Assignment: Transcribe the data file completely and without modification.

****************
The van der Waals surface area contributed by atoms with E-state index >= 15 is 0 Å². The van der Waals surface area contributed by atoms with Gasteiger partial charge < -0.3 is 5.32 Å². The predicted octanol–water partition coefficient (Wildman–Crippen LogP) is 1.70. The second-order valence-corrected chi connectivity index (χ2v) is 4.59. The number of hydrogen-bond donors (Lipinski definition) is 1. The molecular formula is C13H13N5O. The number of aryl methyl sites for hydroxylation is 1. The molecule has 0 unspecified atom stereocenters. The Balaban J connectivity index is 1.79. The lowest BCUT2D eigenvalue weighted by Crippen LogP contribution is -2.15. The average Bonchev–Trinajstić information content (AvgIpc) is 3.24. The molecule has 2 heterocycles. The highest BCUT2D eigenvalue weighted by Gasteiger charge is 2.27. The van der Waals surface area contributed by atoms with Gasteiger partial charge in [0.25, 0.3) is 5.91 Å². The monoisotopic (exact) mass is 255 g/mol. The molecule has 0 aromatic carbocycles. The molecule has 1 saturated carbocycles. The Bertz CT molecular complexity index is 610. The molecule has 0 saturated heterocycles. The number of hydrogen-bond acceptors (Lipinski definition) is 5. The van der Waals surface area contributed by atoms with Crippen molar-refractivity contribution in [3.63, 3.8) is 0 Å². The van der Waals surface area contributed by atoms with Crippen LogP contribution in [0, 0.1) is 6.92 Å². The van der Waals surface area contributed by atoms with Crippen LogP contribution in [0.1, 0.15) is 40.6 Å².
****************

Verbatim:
The van der Waals surface area contributed by atoms with E-state index >= 15 is 0 Å². The van der Waals surface area contributed by atoms with Gasteiger partial charge < -0.3 is 5.32 Å². The predicted octanol–water partition coefficient (Wildman–Crippen LogP) is 1.70. The second-order valence-corrected chi connectivity index (χ2v) is 4.59. The number of hydrogen-bond donors (Lipinski definition) is 1. The molecular formula is C13H13N5O. The number of aryl methyl sites for hydroxylation is 1. The molecule has 0 unspecified atom stereocenters. The Balaban J connectivity index is 1.79. The lowest BCUT2D eigenvalue weighted by Crippen LogP contribution is -2.15. The average Bonchev–Trinajstić information content (AvgIpc) is 3.24. The molecule has 2 heterocycles. The highest BCUT2D eigenvalue weighted by Gasteiger charge is 2.27. The van der Waals surface area contributed by atoms with Gasteiger partial charge in [0.25, 0.3) is 5.91 Å². The monoisotopic (exact) mass is 255 g/mol. The molecule has 0 aromatic carbocycles. The molecule has 1 saturated carbocycles. The Bertz CT molecular complexity index is 610. The molecule has 0 saturated heterocycles. The number of hydrogen-bond acceptors (Lipinski definition) is 5. The van der Waals surface area contributed by atoms with Crippen molar-refractivity contribution in [3.63, 3.8) is 0 Å². The van der Waals surface area contributed by atoms with Crippen LogP contribution in [0, 0.1) is 6.92 Å². The van der Waals surface area contributed by atoms with Crippen LogP contribution in [0.1, 0.15) is 40.6 Å².